Fluids, electrolytes key to good health for firefighters

November 01, 2001

CHAMPAIGN, Ill. -- Since the Sept. 11 attack on the World Trade Center, images of exhausted firefighters have been imprinted on the national psyche, increasing public awareness of the arduous nature of rescue workers' jobs.

And while operations in New York City were an extreme example of what firefighters face when responding to an emergency, researchers at the University of Illinois' Fire Service Institute know that even routine rescue operations can pose serious health risks for firefighters. The most significant problems, they say, are caused by heat strain and stresses to the cardiovascular system.

"What kills firefighters most is heart attack," said UI kinesiology professor Steven J. Petruzzello, who, along with a team of researchers at the Institute, has been measuring and studying various physiological responses among firefighters. Is it part of continuing stress over time that leads to these incidences? Petruzzello's not sure, but he says long-term research may eventually prove such a link. What is known at this time, however, he said, is that "the percentage of firefighters or former firefighters who die of heart attacks is more than the general population."

When it comes to heat strain, Petruzzello said, it's long been suspected that firefighting activities result in an imbalance in fluid and electrolytes. To better understand just what was happening, Petruzzello and colleagues Denise L. Smith, Mike A. Chludzinski, John J. Reed and Jeffrey A. Woods tested 11 firefighters at the UI training facility, documenting their findings in a report published recently in the Journal of Thermal Biology.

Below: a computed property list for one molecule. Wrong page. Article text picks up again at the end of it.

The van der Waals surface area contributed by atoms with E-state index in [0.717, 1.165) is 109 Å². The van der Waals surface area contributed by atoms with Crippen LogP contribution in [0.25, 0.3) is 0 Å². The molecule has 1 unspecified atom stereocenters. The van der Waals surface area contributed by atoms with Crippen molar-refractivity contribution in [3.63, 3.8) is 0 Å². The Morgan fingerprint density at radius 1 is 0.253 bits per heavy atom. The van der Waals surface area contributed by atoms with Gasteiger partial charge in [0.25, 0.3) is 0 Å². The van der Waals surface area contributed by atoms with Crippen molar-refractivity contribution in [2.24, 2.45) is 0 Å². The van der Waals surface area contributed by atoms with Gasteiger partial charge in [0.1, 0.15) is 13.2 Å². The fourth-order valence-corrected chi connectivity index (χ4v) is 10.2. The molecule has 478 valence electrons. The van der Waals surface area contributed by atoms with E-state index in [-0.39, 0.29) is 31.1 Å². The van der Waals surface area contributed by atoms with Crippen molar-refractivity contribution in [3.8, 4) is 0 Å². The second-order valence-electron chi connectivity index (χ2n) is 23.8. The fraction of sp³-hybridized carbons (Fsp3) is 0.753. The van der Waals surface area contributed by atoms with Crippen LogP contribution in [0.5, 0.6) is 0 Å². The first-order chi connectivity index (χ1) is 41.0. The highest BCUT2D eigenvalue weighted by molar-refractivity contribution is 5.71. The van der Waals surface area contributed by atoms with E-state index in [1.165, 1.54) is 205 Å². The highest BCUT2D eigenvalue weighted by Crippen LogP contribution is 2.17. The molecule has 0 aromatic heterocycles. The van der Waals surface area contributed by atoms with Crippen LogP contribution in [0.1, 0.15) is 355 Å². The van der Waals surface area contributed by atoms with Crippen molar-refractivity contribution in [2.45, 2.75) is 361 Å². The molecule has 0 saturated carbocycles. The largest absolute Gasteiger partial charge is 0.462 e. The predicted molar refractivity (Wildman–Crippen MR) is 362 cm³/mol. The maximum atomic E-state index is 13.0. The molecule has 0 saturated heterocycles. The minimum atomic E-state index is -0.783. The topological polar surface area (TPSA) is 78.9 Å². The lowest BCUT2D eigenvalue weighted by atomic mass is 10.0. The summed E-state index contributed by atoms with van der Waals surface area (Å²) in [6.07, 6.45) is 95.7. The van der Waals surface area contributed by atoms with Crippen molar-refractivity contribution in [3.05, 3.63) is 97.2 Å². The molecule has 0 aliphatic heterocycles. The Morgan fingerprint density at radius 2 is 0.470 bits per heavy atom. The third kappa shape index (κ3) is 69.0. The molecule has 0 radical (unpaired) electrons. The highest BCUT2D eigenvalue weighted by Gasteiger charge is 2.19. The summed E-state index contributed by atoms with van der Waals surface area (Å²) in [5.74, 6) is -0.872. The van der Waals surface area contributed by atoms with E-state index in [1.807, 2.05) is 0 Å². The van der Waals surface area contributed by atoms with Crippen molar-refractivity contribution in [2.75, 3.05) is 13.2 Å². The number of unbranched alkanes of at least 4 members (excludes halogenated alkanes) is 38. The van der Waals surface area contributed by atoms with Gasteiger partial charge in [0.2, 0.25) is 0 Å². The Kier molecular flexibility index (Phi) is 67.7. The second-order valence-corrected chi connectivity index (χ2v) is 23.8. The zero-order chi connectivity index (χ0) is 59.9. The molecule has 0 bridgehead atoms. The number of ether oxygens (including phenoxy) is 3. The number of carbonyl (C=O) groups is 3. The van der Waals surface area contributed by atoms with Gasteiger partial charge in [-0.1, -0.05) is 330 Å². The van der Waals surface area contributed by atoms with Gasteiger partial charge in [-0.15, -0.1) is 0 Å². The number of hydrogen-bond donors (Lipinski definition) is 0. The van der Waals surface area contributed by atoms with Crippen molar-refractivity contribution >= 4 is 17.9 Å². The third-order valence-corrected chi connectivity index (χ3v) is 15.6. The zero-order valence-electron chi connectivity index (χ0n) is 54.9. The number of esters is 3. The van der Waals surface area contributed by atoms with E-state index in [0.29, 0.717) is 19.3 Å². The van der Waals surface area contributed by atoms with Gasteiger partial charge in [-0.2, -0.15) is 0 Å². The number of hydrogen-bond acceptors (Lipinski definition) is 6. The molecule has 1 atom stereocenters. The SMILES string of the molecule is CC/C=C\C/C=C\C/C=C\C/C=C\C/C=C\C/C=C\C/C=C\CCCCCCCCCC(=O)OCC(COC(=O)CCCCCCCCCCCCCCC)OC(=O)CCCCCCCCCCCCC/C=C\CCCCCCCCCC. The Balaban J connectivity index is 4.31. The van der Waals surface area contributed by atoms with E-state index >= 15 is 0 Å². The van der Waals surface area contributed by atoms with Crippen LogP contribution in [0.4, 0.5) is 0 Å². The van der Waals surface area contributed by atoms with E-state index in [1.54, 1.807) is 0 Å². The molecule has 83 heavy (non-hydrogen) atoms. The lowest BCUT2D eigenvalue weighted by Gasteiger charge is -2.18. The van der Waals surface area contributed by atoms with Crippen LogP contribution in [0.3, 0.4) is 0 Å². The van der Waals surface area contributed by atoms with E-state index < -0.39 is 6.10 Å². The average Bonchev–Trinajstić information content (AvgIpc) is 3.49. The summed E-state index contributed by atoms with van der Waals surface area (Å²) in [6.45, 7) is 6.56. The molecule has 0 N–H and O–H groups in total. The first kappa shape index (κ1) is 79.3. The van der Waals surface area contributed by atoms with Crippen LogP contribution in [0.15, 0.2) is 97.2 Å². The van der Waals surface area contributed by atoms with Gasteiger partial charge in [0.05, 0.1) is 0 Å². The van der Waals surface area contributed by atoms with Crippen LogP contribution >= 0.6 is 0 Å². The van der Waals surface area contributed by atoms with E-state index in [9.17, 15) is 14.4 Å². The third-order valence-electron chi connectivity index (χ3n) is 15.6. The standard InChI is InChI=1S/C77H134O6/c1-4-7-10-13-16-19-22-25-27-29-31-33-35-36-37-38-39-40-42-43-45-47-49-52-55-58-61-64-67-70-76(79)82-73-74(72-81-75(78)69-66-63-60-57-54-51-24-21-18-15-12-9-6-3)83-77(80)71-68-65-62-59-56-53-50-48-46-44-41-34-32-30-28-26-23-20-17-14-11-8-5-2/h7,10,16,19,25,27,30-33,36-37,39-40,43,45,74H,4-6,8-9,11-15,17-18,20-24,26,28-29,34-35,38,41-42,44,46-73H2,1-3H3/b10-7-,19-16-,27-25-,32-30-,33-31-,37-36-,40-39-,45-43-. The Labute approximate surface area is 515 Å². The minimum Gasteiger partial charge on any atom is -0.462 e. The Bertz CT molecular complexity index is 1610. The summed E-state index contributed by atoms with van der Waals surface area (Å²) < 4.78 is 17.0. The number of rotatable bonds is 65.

"The purpose of this study was to determine the effects of strenuous live-fire firefighting drills on selected hematological and blood chemistry variables and to document the extent to which these variables recover following 90 minutes of recovery," the researchers write in the report. They also documented firefighters' perceptual responses to repeated trials of the same firefighting activities.

Besides recommending that firefighters drink plenty of water after completing an operation, the UI researchers stress the importance of drinking six to eight glasses of water daily.

"As a nation, we are underhydrated for the most part," Petruzzello said. "This study emphasizes not just rehydration but prehydration. After rehydrating, firefighters don't get back to baseline levels immediately. It's similar to an athlete going through a long-distance run. You can never drink enough to recoup losses from that activity."

Another important finding of the study, he said, is that blood glucose and sodium levels decreased dramatically following the participants' 90-minute recovery period. "Given the muscle's need to resynthesize glycogen, and the fact that firefighters may be called upon to respond to another call, it may be beneficial for firefighters to consume a carbohydrate/electrolyte beverage in addition to aggressive rehydration following a strenuous bout of firefighting activity," the researchers wrote.

University of Illinois at Urbana-Champaign

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